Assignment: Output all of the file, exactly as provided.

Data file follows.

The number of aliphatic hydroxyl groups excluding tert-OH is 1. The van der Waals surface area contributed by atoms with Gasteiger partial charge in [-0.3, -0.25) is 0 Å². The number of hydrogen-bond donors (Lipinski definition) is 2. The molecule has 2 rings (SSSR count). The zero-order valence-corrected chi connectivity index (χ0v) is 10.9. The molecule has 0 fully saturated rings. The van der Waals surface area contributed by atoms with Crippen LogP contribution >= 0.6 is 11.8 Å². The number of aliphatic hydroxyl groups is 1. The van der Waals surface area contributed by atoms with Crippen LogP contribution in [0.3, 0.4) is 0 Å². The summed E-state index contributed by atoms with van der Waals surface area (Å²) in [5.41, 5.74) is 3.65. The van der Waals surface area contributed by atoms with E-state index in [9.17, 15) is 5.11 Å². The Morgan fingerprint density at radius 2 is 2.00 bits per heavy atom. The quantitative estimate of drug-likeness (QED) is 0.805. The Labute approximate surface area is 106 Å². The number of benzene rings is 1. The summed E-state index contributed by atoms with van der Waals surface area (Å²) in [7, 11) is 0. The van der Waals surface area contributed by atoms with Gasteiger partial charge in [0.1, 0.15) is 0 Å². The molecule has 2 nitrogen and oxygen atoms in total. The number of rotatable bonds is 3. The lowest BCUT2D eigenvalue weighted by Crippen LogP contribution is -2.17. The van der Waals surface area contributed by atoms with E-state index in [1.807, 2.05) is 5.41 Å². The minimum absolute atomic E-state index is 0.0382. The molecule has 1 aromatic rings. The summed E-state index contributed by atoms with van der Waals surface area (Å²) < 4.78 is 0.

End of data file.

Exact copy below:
The number of aliphatic hydroxyl groups excluding tert-OH is 1. The van der Waals surface area contributed by atoms with Gasteiger partial charge in [-0.3, -0.25) is 0 Å². The number of hydrogen-bond donors (Lipinski definition) is 2. The molecule has 2 rings (SSSR count). The zero-order valence-corrected chi connectivity index (χ0v) is 10.9. The molecule has 0 fully saturated rings. The van der Waals surface area contributed by atoms with Crippen LogP contribution >= 0.6 is 11.8 Å². The number of aliphatic hydroxyl groups is 1. The van der Waals surface area contributed by atoms with Crippen LogP contribution in [0.3, 0.4) is 0 Å². The summed E-state index contributed by atoms with van der Waals surface area (Å²) in [5.41, 5.74) is 3.65. The van der Waals surface area contributed by atoms with E-state index in [9.17, 15) is 5.11 Å². The Morgan fingerprint density at radius 2 is 2.00 bits per heavy atom. The quantitative estimate of drug-likeness (QED) is 0.805. The Labute approximate surface area is 106 Å². The number of benzene rings is 1. The summed E-state index contributed by atoms with van der Waals surface area (Å²) in [7, 11) is 0. The van der Waals surface area contributed by atoms with Gasteiger partial charge in [0.1, 0.15) is 0 Å². The molecule has 2 nitrogen and oxygen atoms in total. The number of rotatable bonds is 3. The lowest BCUT2D eigenvalue weighted by Crippen LogP contribution is -2.17. The van der Waals surface area contributed by atoms with E-state index in [1.807, 2.05) is 5.41 Å². The minimum absolute atomic E-state index is 0.0382. The molecule has 1 aromatic rings. The summed E-state index contributed by atoms with van der Waals surface area (Å²) < 4.78 is 0.